If we choose to judge the value of a work of art in terms of pleasure, of the playful interaction with the spectator, the psychic and mental enjoyment of art as explained by the Kantian term of “disinterestedness”, then the exhibition hosted at Benaki Museum of Piraeus Str in memory of the prematurely lost artist Christos Petrides constitutes a stunning example of the entertaining and liberating powers of art and the fantastic worlds that only art could establish.
The merit of Petrides’ art is exactly this playful and liberating feeling his works emanate. Inside the pictures emerges a personal, but readily assimilated by everyone, world, which provokes a blissful sentiment to the spectator, projecting him to a space that transcends reality.
Yet this ontogenesis, the creation of new chains of meanings, this new material of images, is rapidly accepted as the instauration of imagination and child-game action, cast aside in the everyday experience by the compelling social behaviour.
In fact, the works of Petrides, full of game-like displacements of forms and perspectives, these worlds inhabited by animals and toy-like objects (even when he paints the Absolute vodka bottle, or the Lacoste crocodile, or a tanker), the multicolour surfaces, covered by a pointillisme that magnifies the illusionary dimension of the theme.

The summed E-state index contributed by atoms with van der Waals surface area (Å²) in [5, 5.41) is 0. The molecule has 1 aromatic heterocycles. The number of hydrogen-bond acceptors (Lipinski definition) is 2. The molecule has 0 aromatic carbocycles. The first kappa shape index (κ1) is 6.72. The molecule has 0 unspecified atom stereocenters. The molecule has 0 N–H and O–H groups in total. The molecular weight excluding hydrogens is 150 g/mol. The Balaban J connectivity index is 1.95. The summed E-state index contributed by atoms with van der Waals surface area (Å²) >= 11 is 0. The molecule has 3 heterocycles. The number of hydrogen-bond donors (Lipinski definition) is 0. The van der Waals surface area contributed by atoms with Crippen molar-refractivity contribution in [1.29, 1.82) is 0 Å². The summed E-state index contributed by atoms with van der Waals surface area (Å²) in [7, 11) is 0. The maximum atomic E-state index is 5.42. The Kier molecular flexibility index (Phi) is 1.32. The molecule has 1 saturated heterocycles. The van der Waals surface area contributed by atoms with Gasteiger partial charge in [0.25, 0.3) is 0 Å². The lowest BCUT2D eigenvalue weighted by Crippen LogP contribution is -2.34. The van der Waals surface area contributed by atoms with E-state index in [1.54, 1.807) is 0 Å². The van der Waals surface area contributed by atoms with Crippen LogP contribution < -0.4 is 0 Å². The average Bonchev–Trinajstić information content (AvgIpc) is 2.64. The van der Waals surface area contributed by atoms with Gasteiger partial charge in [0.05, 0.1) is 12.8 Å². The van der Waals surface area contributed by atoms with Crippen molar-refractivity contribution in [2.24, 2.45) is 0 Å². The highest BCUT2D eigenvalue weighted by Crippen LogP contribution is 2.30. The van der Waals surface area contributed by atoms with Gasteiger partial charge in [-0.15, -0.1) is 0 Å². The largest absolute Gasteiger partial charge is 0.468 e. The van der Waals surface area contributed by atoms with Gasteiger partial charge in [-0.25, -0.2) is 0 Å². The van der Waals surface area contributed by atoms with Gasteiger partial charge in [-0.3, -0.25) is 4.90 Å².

Even the simplicity of the forms, and its incompleteness, reenact the child’s experience by implying the object by its schema, as in Kant’s “schematism” and thus multiplying the possibilities of its meanings, since the mere scheme could be afterwards deployed in multifarious other forms. The bright colours and the repeating, ludic, pictorial patterns, such as an encoding of figures, constitute a perpetuated story-telling game, since these work as the codes of a “functional assimilation” in the game, the mental elements which must be familiarized with in order to be repeated in the process.
Petrides’ worlds are alluring to the end. Their force springs from the successful interaction they achieve between the personal vision of the artist and the personal views of the spectators, a perfect conjugation of their imaginations on a common ground, in their fantasies and in the ever-lasting yearning of the humans for playing, that although is subdued with age by the social constrains, nonetheless is never absolutely quenched or dried.